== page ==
T’Challa and Colonization in the Classroom

This weekend, between Chadwick Boseman’s untimely death at the age of 43 from colon cancer and the Romancelandia uproar over romancing colonialism, cultural otherism, and slavery, I started thinking about what white people know about colonialism.


I (thought I) understood what slavery was, why we fought the Civil War, and why Black people are angry in America. I grew up in the 90s, where we saw LA destroyed by the Rodney King riots and the racial tension surrounding the OJ Simpson trial. But I observed these comfortably from my white communities. My high school was overwhelmingly white and my college, more so. I knew I was going to major in political science, but my sophomore year, my advisor suggested I double major in history. I was all for it as it gave us the context of today’s politics. As someone obsessed with all things European as a way to learn more about my family and where they came from, I started taking European history classes. I certainly wasn’t interested in American history classes. By complete accident, I ended up in Dr. Frank Chiteji’s class on African history after 1880.

Dr. Chiteji was an awakening to me. His stories about growing up in colonial Tanzania, how his degrees were both funded by the Soviets and the US, based on alliances at the time, and how European greed and lies of moral superiority put Africa on their current trajectory. Until this point, white men had taught been my history teachers. I never had a Black teacher, let alone, professor until Dr. Chiteji. I took three of his courses during my major, and ended up in his senior seminar on decolonization because the European senior seminar didn’t fit in my schedule. I sometimes wonder what that must have been like for Dr. Chiteji, to teach decolonization to a bunch of privileged white kids at a place like Gettysburg College. During this semester, he introduced me to the writings of Frantz Fanon, which became the basis of my honors thesis.

Today, I’m a professor of political science who teaches international political economy at a predominately white institution. Because of Dr. Chiteji and the other professors who stressed the importance of understanding the connection between European and African history, I make sure we discuss colonialism at length in all of my classes. And yet, I am amazed when students tell me I am the only teacher who has discussed colonialism in the political science classes. How, and better yet, why are white professors allowing this narrative of American exceptionalism to perpetuate in 2020? When we talk about systems of power, why are we excluding a discussion of historical white supremacy in both domestic and international contexts?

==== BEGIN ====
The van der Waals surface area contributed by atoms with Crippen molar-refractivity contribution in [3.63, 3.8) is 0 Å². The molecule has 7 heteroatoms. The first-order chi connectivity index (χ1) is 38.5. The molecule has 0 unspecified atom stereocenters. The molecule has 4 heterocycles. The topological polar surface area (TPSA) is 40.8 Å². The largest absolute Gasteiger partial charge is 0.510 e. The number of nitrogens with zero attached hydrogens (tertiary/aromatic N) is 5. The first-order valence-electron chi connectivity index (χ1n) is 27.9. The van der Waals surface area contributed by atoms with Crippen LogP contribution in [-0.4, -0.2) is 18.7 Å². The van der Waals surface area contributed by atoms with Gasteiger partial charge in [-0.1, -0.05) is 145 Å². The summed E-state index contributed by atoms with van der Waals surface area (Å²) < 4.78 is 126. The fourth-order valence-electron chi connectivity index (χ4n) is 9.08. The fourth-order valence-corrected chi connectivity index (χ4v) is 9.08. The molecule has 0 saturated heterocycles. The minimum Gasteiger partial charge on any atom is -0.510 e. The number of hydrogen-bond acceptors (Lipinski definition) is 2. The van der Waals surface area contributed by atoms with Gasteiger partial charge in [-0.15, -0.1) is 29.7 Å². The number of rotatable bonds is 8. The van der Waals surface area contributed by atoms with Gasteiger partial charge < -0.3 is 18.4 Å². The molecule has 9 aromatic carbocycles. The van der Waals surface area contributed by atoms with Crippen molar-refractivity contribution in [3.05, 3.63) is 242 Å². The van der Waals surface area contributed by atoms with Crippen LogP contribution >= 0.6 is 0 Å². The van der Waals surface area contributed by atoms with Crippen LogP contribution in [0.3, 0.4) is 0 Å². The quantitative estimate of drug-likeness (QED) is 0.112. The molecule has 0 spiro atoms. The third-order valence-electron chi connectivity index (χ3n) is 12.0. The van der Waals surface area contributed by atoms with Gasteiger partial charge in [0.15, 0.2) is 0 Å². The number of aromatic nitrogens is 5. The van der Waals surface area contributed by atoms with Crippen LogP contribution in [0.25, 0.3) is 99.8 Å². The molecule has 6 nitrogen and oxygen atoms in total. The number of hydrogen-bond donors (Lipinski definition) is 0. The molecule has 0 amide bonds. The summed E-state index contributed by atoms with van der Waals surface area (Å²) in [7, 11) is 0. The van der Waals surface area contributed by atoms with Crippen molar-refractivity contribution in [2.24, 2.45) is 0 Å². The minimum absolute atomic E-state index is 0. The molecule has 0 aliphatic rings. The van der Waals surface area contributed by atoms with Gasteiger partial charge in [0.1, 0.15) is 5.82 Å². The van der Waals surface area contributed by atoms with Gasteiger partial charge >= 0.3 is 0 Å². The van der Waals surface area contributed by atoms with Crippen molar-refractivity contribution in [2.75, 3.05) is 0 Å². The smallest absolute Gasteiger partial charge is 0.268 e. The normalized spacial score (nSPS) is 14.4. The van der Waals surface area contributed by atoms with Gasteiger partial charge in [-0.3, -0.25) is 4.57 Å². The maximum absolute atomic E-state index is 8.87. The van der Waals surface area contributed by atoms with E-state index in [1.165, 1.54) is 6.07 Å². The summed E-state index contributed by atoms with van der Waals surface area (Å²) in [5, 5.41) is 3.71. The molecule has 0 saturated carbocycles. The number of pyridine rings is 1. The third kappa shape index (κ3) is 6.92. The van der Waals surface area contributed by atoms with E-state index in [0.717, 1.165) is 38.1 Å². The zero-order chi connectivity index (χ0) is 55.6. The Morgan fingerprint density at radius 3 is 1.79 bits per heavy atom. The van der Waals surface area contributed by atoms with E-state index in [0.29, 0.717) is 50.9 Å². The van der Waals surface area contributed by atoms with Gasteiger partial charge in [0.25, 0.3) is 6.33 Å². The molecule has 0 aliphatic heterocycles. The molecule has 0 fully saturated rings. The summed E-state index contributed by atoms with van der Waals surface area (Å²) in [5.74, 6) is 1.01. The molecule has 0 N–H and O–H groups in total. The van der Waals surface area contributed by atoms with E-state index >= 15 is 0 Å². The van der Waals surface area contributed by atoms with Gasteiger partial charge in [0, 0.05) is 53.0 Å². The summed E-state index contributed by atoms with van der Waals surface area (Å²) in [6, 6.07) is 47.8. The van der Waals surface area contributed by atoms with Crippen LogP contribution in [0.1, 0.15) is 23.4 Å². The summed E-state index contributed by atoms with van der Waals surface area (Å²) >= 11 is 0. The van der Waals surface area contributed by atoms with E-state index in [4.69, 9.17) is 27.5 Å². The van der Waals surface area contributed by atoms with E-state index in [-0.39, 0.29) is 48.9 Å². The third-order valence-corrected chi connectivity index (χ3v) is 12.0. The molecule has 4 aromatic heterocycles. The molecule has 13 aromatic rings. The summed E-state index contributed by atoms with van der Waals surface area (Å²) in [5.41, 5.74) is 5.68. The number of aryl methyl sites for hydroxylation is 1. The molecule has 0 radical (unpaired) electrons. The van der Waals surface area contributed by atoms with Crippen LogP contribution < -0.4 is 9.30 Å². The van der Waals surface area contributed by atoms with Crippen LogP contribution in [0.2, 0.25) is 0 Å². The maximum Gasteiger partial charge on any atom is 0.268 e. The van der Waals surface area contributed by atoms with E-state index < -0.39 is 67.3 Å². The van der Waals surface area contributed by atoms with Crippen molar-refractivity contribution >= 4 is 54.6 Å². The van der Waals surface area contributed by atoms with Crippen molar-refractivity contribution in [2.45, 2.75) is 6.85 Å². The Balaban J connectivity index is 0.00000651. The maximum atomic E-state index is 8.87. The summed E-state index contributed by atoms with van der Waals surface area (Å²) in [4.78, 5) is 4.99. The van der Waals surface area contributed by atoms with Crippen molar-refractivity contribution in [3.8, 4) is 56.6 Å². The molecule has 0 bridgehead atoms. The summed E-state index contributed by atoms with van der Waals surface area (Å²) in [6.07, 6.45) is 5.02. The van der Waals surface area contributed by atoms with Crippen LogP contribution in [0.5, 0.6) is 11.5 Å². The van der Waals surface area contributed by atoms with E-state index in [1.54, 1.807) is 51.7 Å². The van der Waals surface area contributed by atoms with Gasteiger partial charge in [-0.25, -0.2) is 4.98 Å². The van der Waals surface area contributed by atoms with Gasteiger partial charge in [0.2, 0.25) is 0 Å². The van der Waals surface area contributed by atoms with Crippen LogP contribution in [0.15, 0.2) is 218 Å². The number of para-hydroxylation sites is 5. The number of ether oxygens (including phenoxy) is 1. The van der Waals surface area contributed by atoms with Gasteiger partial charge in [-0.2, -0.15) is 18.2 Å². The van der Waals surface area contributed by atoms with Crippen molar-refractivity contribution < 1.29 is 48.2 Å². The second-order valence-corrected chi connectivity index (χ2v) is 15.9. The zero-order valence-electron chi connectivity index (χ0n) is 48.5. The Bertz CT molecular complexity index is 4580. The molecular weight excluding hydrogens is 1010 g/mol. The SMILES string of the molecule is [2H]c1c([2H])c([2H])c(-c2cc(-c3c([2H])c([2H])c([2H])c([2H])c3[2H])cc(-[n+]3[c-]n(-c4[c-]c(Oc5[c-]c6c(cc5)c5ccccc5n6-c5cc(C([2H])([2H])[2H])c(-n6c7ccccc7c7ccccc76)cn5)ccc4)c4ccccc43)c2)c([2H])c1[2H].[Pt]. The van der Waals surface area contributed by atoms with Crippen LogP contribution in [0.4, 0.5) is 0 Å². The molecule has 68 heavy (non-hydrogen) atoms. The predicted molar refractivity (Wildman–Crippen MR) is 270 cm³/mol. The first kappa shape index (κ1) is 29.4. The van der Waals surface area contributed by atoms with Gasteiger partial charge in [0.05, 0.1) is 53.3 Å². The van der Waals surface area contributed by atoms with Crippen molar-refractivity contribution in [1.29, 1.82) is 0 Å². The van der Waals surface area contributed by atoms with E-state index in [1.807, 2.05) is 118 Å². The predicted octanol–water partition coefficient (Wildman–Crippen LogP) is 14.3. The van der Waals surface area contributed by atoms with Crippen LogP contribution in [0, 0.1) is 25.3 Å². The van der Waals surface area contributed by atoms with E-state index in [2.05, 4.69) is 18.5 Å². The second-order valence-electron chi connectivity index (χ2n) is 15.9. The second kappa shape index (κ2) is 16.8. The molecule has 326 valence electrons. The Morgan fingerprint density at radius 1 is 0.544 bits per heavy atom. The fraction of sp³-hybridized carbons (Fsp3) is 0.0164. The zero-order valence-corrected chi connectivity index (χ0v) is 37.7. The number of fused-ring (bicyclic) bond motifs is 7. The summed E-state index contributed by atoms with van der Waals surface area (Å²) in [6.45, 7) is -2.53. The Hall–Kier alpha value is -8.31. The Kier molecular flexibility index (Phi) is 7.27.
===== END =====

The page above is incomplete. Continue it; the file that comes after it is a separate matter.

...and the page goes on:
In my Global Issues through Film class, I made a conscious decision to teach Black Panther as the counterfactual to colonialism. What would Africa has been like without colonialism? Black Panther is an important movie because of the introduction of a Black superhero in the Marvel Cinematic Universe. The representation isn’t lost on Black Americans who have been waiting for this moment (check out this video for just a snapshot). But what do white Americans see when they watch this movie? Do they feel Killmonger’s anger, not just toward Wakanda and T’Challa for their roles in his life, but also the colonizer. Do white audiences recognize that they are the colonizer? Echoing T’Challa, we may not have held slaves ourselves (or even our families), but we benefit from these structures of power that have perpetuated for centuries. The answer is, in some instances, yes.


But in most, many, white people don’t. That’s why we are still having these conversations about systemic racism and trying to convince white people that systemic racism exists. Sometimes I’m so shocked at this but then I remember how history is taught in our schools, what I knew (and didn’t know) as a college freshman who was interested in history, and how much of this history isn’t taught or is glossed over even at the college level. In standing in front of a classroom, either in person or via zoom in this weird world we live in, each one of us should consider how we’re contributing to the perpetuation of systemic racism by ignoring empire and colonization. The gift of being a college educator is being able to share knowledge with our students– and if you don’t find the history of colonization and how that had an impact on the body of work you teach, it is time to reflect on that and see how you can incorporate it in your classroom.


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